Fortunately I found a doctor in Los Angeles who specializes in my affliction to take me on as a patient. He is in that top-tier of good doctors and turned my situation around in a matter of months. Unfortunately, I had to move to LA—after I had just escaped the abusive senior complex and moved to Solana Beach.

Prior to 2013, I worked in the style of the French Impressionists and told stories of things belonging to the bourgeoisie. The subjects included wine bottles that stood guard over sumptuous gourmet pastries and produce. I drew portraits of patrician women, both foreign and domestic.

I was a geisha with a water pistol back then.

When my father passed away the day after Thanksgiving, my whole world shattered. The last piece of glue that was holding me together snapped.

I never got to say goodbye. I was in treatment in Los Angeles while he was in the Intensive Care Unit in New Jersey. Only our spiritual fingertips could reach across the continent to touch one last time.

I comforted myself by recognizing that neither of us ever said goodbye anyway. It was always, “I will call you again real soon, Daddy.” To which he would answer, “And I’ll be waiting for that call.”

I always ended with “I love you Popsicle.”

His response was always “I love you too, Babycakes.”

He would have loved my geishas.

Posted in Art, Culture, death, Family, geisha, Living, Misadventure, Observations, Research | Tagged , , , , , , , , , , , , , , | 4 Comments

Finding the Sun in Vancouver

Books“Maybe I should pour something for you that is a little more calming,” the sleepy-eyed, Seattle coffee shop barista remarked. Agitated with his slow service, I responded by rolling my eyes and loudly drumming my fingers on the counter.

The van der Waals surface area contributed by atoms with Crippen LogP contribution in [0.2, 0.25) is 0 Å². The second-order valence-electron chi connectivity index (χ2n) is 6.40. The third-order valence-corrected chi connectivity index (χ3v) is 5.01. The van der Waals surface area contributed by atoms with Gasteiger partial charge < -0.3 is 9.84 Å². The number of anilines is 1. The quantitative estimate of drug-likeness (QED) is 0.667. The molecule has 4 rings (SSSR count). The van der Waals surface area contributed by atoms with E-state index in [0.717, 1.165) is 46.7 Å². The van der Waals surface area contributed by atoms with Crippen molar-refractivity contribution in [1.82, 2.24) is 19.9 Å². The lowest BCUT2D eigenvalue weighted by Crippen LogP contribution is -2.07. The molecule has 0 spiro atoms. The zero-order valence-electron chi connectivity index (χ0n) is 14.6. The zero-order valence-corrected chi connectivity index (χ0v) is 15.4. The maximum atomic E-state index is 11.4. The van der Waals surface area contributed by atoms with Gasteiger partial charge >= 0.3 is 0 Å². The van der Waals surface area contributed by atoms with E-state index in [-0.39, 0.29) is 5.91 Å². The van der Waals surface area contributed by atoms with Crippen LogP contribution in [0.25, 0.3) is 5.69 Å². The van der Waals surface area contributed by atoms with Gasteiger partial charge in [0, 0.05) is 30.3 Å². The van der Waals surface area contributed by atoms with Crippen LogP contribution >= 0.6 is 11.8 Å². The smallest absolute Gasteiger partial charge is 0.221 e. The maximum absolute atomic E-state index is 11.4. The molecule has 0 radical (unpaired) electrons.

The third day into a rainy road trip had taken my last ounce of patience.

It was early March, and my son had insisted that we—he, my husband and I—should all drive to Canada from San Diego, California in the new used car we bought when our 1997 Nissan truck with 300,000 miles succumbed to old age. He thought the trip might be good for me; cure my recent crabby attitude and all that.

His persistence stemmed from a concern over my wallowing in a deep, dark funk for several months. Concern over my father’s health, a surge of unexpected bills and harassment from new landlords, which resulted in an expensive move, had all but destroyed my optimism and resources.

At first I did not want to go but, eventually I relented, and the three of us piled into the new used car to go find Canada.

The first day of the trip was fine. The second day we crossed the border into Oregon and sheets of rain came down like a curtain, casting a morbid spell where I sat in the back seat of the car feeling sorry for myself. I just wanted to go home.

DrivingThe Oregonians annoyed me with their obliviousness to the rain. They blithely walked through it without the need to do anything to avoid getting soaked. I however, was an obvious tourist sheltering myself with a huge umbrella and wearing two winter coats, a hat and heavy gloves.

As if the rain and cramped quarters were not enough, somewhere between Eugene and Portland, my stomach rebelled. I was miserable. When the guys decided to stop and get something to eat at the food carts that are popular in the area, I protested, but got out of the car anyway.

Sloshing around the lot where the carts were, I spotted one where the vendor was pushing all sorts of stuff through a machine that poured juice out one end while it vomited pulp out the other. I liked his approachable and easy-going attitude, so I did what I always do when I like someone—I told him my life’s story. He suggested I try one of his drinks, which I bought. Whatever was in the drink stopped my stomach problems and lifted my spirits. I even stopped complaining—until Seattle.